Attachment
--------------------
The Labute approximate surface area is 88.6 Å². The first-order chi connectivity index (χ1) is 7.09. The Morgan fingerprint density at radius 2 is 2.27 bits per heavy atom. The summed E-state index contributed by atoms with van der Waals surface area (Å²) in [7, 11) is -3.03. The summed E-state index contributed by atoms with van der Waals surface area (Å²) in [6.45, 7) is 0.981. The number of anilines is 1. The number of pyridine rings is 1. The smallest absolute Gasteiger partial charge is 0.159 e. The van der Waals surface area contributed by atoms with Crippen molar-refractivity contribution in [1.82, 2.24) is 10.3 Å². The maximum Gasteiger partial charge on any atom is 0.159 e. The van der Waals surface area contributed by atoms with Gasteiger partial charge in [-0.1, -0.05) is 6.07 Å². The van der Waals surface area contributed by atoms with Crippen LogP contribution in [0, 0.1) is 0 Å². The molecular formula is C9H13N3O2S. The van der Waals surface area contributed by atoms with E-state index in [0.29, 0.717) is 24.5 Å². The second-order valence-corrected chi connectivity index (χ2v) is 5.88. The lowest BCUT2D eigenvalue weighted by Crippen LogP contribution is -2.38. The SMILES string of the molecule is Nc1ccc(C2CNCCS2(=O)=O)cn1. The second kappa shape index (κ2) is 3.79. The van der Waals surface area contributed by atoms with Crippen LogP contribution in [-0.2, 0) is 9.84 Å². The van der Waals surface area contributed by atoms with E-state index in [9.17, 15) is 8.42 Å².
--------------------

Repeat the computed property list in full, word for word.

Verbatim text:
The Labute approximate surface area is 88.6 Å². The first-order chi connectivity index (χ1) is 7.09. The Morgan fingerprint density at radius 2 is 2.27 bits per heavy atom. The summed E-state index contributed by atoms with van der Waals surface area (Å²) in [7, 11) is -3.03. The summed E-state index contributed by atoms with van der Waals surface area (Å²) in [6.45, 7) is 0.981. The number of anilines is 1. The number of pyridine rings is 1. The smallest absolute Gasteiger partial charge is 0.159 e. The van der Waals surface area contributed by atoms with Crippen molar-refractivity contribution in [1.82, 2.24) is 10.3 Å². The maximum Gasteiger partial charge on any atom is 0.159 e. The van der Waals surface area contributed by atoms with Gasteiger partial charge in [-0.1, -0.05) is 6.07 Å². The van der Waals surface area contributed by atoms with Crippen LogP contribution in [0, 0.1) is 0 Å². The molecular formula is C9H13N3O2S. The van der Waals surface area contributed by atoms with E-state index in [0.29, 0.717) is 24.5 Å². The second-order valence-corrected chi connectivity index (χ2v) is 5.88. The lowest BCUT2D eigenvalue weighted by Crippen LogP contribution is -2.38. The SMILES string of the molecule is Nc1ccc(C2CNCCS2(=O)=O)cn1. The second kappa shape index (κ2) is 3.79. The van der Waals surface area contributed by atoms with Crippen LogP contribution in [-0.2, 0) is 9.84 Å². The van der Waals surface area contributed by atoms with E-state index in [9.17, 15) is 8.42 Å².